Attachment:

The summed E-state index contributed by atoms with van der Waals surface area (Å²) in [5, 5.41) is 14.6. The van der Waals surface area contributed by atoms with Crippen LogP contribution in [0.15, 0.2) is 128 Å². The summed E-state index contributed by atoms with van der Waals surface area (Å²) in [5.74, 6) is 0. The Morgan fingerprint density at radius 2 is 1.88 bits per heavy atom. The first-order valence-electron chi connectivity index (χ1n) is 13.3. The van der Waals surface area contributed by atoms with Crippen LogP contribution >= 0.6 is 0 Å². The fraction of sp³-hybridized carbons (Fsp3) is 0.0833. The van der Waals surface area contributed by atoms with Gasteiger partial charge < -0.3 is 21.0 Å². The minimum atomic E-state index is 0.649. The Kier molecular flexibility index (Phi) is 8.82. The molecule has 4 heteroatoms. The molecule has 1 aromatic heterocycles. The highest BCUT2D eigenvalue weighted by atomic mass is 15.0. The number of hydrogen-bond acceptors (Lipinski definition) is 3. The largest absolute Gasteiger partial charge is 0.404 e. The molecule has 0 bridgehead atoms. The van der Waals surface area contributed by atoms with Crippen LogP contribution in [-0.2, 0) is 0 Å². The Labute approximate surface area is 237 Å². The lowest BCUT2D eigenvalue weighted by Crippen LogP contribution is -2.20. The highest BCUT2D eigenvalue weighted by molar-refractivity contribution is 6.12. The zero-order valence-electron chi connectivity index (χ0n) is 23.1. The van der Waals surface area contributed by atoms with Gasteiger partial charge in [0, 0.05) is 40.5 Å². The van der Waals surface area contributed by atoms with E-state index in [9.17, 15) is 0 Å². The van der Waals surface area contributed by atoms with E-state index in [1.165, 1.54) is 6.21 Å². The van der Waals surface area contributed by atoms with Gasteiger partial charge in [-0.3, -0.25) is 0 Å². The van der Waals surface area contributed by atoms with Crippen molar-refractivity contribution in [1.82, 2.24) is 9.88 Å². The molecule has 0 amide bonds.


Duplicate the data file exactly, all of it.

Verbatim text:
The summed E-state index contributed by atoms with van der Waals surface area (Å²) in [5, 5.41) is 14.6. The van der Waals surface area contributed by atoms with Crippen LogP contribution in [0.15, 0.2) is 128 Å². The summed E-state index contributed by atoms with van der Waals surface area (Å²) in [5.74, 6) is 0. The Morgan fingerprint density at radius 2 is 1.88 bits per heavy atom. The first-order valence-electron chi connectivity index (χ1n) is 13.3. The van der Waals surface area contributed by atoms with Crippen LogP contribution >= 0.6 is 0 Å². The fraction of sp³-hybridized carbons (Fsp3) is 0.0833. The van der Waals surface area contributed by atoms with Gasteiger partial charge < -0.3 is 21.0 Å². The minimum atomic E-state index is 0.649. The Kier molecular flexibility index (Phi) is 8.82. The molecule has 4 heteroatoms. The molecule has 1 aromatic heterocycles. The highest BCUT2D eigenvalue weighted by atomic mass is 15.0. The number of hydrogen-bond acceptors (Lipinski definition) is 3. The largest absolute Gasteiger partial charge is 0.404 e. The molecule has 0 bridgehead atoms. The van der Waals surface area contributed by atoms with Crippen LogP contribution in [-0.2, 0) is 0 Å². The Labute approximate surface area is 237 Å². The lowest BCUT2D eigenvalue weighted by Crippen LogP contribution is -2.20. The highest BCUT2D eigenvalue weighted by molar-refractivity contribution is 6.12. The zero-order valence-electron chi connectivity index (χ0n) is 23.1. The van der Waals surface area contributed by atoms with Gasteiger partial charge in [0, 0.05) is 40.5 Å². The van der Waals surface area contributed by atoms with E-state index in [9.17, 15) is 0 Å². The van der Waals surface area contributed by atoms with E-state index in [1.165, 1.54) is 6.21 Å². The van der Waals surface area contributed by atoms with Gasteiger partial charge in [-0.3, -0.25) is 0 Å². The van der Waals surface area contributed by atoms with Crippen molar-refractivity contribution in [1.82, 2.24) is 9.88 Å². The molecule has 0 amide bonds.